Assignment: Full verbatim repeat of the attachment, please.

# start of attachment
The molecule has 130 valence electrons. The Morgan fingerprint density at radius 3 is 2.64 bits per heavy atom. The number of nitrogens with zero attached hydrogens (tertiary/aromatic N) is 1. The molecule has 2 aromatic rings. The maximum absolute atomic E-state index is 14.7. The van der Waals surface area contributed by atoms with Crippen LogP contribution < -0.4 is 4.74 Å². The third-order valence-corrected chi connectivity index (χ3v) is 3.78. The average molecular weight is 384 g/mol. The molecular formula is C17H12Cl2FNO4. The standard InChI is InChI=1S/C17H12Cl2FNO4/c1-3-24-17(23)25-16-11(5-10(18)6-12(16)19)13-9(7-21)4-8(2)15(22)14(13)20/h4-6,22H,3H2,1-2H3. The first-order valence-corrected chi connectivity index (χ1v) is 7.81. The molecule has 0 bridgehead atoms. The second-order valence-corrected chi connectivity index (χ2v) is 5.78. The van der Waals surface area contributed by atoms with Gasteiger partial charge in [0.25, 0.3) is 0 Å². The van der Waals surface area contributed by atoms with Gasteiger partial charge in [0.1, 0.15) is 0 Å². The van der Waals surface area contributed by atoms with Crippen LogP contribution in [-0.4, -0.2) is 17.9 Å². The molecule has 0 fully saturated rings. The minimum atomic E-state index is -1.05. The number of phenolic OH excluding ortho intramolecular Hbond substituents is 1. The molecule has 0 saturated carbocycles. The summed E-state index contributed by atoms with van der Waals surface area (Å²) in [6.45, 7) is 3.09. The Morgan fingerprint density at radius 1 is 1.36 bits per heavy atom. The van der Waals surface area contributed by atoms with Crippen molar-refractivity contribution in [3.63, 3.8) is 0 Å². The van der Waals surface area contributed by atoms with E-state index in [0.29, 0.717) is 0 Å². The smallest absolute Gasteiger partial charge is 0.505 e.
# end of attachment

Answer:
The molecule has 130 valence electrons. The Morgan fingerprint density at radius 3 is 2.64 bits per heavy atom. The number of nitrogens with zero attached hydrogens (tertiary/aromatic N) is 1. The molecule has 2 aromatic rings. The maximum absolute atomic E-state index is 14.7. The van der Waals surface area contributed by atoms with Crippen LogP contribution < -0.4 is 4.74 Å². The third-order valence-corrected chi connectivity index (χ3v) is 3.78. The average molecular weight is 384 g/mol. The molecular formula is C17H12Cl2FNO4. The standard InChI is InChI=1S/C17H12Cl2FNO4/c1-3-24-17(23)25-16-11(5-10(18)6-12(16)19)13-9(7-21)4-8(2)15(22)14(13)20/h4-6,22H,3H2,1-2H3. The first-order valence-corrected chi connectivity index (χ1v) is 7.81. The molecule has 0 bridgehead atoms. The second-order valence-corrected chi connectivity index (χ2v) is 5.78. The van der Waals surface area contributed by atoms with Gasteiger partial charge in [0.25, 0.3) is 0 Å². The van der Waals surface area contributed by atoms with Gasteiger partial charge in [0.1, 0.15) is 0 Å². The van der Waals surface area contributed by atoms with Crippen LogP contribution in [-0.4, -0.2) is 17.9 Å². The molecule has 0 fully saturated rings. The minimum atomic E-state index is -1.05. The number of phenolic OH excluding ortho intramolecular Hbond substituents is 1. The molecule has 0 saturated carbocycles. The summed E-state index contributed by atoms with van der Waals surface area (Å²) in [6.45, 7) is 3.09. The Morgan fingerprint density at radius 1 is 1.36 bits per heavy atom. The van der Waals surface area contributed by atoms with Crippen molar-refractivity contribution in [3.63, 3.8) is 0 Å². The van der Waals surface area contributed by atoms with E-state index in [0.29, 0.717) is 0 Å². The smallest absolute Gasteiger partial charge is 0.505 e.